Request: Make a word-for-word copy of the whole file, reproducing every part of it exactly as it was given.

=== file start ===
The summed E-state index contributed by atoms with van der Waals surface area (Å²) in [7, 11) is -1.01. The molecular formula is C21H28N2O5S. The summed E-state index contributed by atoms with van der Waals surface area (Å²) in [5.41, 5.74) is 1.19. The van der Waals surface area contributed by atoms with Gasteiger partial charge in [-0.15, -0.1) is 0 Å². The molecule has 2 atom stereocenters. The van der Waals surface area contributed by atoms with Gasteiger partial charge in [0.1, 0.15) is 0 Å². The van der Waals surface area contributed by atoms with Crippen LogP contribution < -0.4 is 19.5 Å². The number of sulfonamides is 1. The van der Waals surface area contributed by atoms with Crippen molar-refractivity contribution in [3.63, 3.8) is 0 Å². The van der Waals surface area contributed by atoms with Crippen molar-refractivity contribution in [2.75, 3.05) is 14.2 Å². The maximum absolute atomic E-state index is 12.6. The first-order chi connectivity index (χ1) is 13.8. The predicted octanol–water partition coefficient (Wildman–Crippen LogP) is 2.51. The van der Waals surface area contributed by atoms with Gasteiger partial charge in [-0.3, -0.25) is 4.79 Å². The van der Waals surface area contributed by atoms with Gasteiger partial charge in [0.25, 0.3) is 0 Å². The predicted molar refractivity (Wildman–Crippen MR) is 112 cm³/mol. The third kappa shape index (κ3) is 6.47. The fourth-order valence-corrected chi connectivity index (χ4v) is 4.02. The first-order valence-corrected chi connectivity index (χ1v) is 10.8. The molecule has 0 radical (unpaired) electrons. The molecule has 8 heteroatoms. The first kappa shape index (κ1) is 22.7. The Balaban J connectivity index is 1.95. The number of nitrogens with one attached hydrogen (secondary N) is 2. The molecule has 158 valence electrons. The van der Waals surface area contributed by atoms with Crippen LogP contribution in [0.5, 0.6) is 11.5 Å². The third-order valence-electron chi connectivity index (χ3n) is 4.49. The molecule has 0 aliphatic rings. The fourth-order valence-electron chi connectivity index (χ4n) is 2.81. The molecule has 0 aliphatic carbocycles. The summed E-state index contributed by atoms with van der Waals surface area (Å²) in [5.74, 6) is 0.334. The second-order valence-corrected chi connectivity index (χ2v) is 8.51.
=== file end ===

The summed E-state index contributed by atoms with van der Waals surface area (Å²) in [7, 11) is -1.01. The molecular formula is C21H28N2O5S. The summed E-state index contributed by atoms with van der Waals surface area (Å²) in [5.41, 5.74) is 1.19. The van der Waals surface area contributed by atoms with Gasteiger partial charge in [-0.15, -0.1) is 0 Å². The molecule has 2 atom stereocenters. The van der Waals surface area contributed by atoms with Gasteiger partial charge in [0.1, 0.15) is 0 Å². The van der Waals surface area contributed by atoms with Crippen LogP contribution < -0.4 is 19.5 Å². The number of sulfonamides is 1. The van der Waals surface area contributed by atoms with Crippen molar-refractivity contribution in [3.63, 3.8) is 0 Å². The van der Waals surface area contributed by atoms with Crippen molar-refractivity contribution in [2.75, 3.05) is 14.2 Å². The maximum absolute atomic E-state index is 12.6. The first-order chi connectivity index (χ1) is 13.8. The predicted octanol–water partition coefficient (Wildman–Crippen LogP) is 2.51. The van der Waals surface area contributed by atoms with Gasteiger partial charge in [-0.3, -0.25) is 4.79 Å². The van der Waals surface area contributed by atoms with Gasteiger partial charge in [0.25, 0.3) is 0 Å². The predicted molar refractivity (Wildman–Crippen MR) is 112 cm³/mol. The third kappa shape index (κ3) is 6.47. The fourth-order valence-corrected chi connectivity index (χ4v) is 4.02. The first-order valence-corrected chi connectivity index (χ1v) is 10.8. The molecule has 0 radical (unpaired) electrons. The molecule has 8 heteroatoms. The first kappa shape index (κ1) is 22.7. The Balaban J connectivity index is 1.95. The number of nitrogens with one attached hydrogen (secondary N) is 2. The molecule has 158 valence electrons. The van der Waals surface area contributed by atoms with Crippen LogP contribution in [0.5, 0.6) is 11.5 Å². The third-order valence-electron chi connectivity index (χ3n) is 4.49. The molecule has 0 aliphatic rings. The fourth-order valence-electron chi connectivity index (χ4n) is 2.81. The molecule has 0 aliphatic carbocycles. The summed E-state index contributed by atoms with van der Waals surface area (Å²) in [5.74, 6) is 0.334. The second-order valence-corrected chi connectivity index (χ2v) is 8.51.